I think it’s something that can go on unconsciously with folks. I mean, it’s not dissimilar to people that have moved from New York to Arizona, and they become “Mr. New York.” They’re talking about how New York is, their accent is thicker than it was in New York, that sort of thing. They represent that for folks, and I think with race it can become that way sometimes. There’s qualities that are essentialized and exaggerated. People realize that, in certain situations, they’re asked to be the token in some way, and it may not be as literal as in the scene that I put forth, but I think that situation happens all the time. And a lot of the things in my film, I think there’s ways to talk about it because of my political ideas, but I think that everybody in my film has contradictions. And I put them all out there not necessarily in judgment but just in showing how life works, in showing what contradictions there are. There are some things that I have, some overarching things that I feel strongly about, but I’m more talking about how these overarching things affect how we relate to one another, and some of the things that we don’t necessarily think about.
Do you think those contradictions are necessary for getting along in life?
I don’t know if they’re necessary to get along, I can’t say that, but I think that they are there, that’s how we work through things. All life is just contradictions, ideas pushing against each other which form new ideas. I think it’s forces that want one thing versus forces that want another thing, and some sort of result coming out of that. Tension. And it’s like that in peoples’ heads as well. And for me, putting those contradictions in there was about writing about things in a more realistic way.
The art direction in the film was very strong. I have a friend who told me he knew nothing about the film and saw it because he thought the colors on the poster were interesting.
I put it like this: Aesthetics are very important, and we had the font for the movie before we had the cast and before we had money. Because all of those things are really important to me. We had an amazing production staff. First, the guy who did the lettering and the fonts was my longtime friend J. Otto Seibold, who does children’s books and all that kind of stuff. So that’s part of juxtaposing that optimism with the harsh realities of life and horrible things going on, to me it’s part of the contradictions that are out there. The way we presented this, with the graphic design and the production design, is a big part of the whole concept to me.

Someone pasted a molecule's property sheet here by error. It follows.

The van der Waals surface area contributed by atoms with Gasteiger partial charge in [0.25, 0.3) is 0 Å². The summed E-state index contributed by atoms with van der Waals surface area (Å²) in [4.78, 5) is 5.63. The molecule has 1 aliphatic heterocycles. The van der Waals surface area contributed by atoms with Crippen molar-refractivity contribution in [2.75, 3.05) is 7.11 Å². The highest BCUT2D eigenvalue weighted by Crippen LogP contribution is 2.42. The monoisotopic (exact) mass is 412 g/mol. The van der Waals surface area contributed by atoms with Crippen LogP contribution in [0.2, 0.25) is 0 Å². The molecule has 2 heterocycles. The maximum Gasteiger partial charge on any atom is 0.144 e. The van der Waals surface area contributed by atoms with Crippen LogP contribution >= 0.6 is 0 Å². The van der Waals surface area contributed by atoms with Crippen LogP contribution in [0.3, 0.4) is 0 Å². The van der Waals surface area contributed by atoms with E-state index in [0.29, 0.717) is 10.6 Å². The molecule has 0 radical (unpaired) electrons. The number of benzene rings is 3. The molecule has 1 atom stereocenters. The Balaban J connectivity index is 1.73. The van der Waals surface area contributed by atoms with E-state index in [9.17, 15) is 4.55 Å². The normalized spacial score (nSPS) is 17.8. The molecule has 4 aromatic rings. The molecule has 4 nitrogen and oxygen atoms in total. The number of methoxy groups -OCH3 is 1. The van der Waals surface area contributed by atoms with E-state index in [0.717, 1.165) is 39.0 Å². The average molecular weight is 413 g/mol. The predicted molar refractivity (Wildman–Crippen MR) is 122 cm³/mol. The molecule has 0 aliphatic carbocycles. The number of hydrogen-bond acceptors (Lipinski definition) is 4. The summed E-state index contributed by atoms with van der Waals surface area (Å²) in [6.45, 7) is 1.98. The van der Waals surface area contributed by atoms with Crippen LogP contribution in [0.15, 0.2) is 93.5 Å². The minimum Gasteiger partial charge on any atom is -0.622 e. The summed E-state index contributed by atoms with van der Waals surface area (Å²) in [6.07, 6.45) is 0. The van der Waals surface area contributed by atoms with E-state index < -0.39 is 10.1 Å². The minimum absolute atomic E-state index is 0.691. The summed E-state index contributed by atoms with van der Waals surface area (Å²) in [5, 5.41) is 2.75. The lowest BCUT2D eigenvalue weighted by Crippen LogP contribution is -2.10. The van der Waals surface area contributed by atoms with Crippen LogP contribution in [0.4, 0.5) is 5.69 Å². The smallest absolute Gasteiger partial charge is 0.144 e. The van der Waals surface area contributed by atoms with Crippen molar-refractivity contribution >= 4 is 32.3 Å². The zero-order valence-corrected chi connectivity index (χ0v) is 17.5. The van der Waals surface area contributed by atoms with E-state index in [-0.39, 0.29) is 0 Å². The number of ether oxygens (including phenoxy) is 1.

We had an amazing production designer named Jason Kisvarday, who’s most famous for the “Turn Down For What” video. And he and I met over spaghetti and really saw kindred spirits in each other, and we went for this “beautiful clutter” aesthetic that I had in mind based on this photo I saw of Bob Marley’s bedroom that I saw, from when he was a teenager. And we built out from that.
For me, everything is important. Everything is a chance, from the colors, to the camera placement, to everything. Obviously, I get the people around me that are skilled at these things, at helping me get my idea into reality, but every aspect is a chance for me to say something, just to say something about life, from the composition to the colors to the production design to the costume design. We had amazing people on board.
I think maybe there are some films that I love watching where the whole idea of the production design is just to make it look real. That’s not the kind of film I wanted to make. It does look real, but there are things that we’re doing to you, that we’re purposely doing to you through it that make if “off” just enough for your mind to engage more with it.
Hollywood Invades Tempe: Sorry to Bother You. 7 p.m. Wednesday, November 14, at Sun Devil Stadium, 500 East Veterans Way, Tempe; asu365communityunion.com. Tickets are free for ASU students and $3 for the public via Ticketmaster.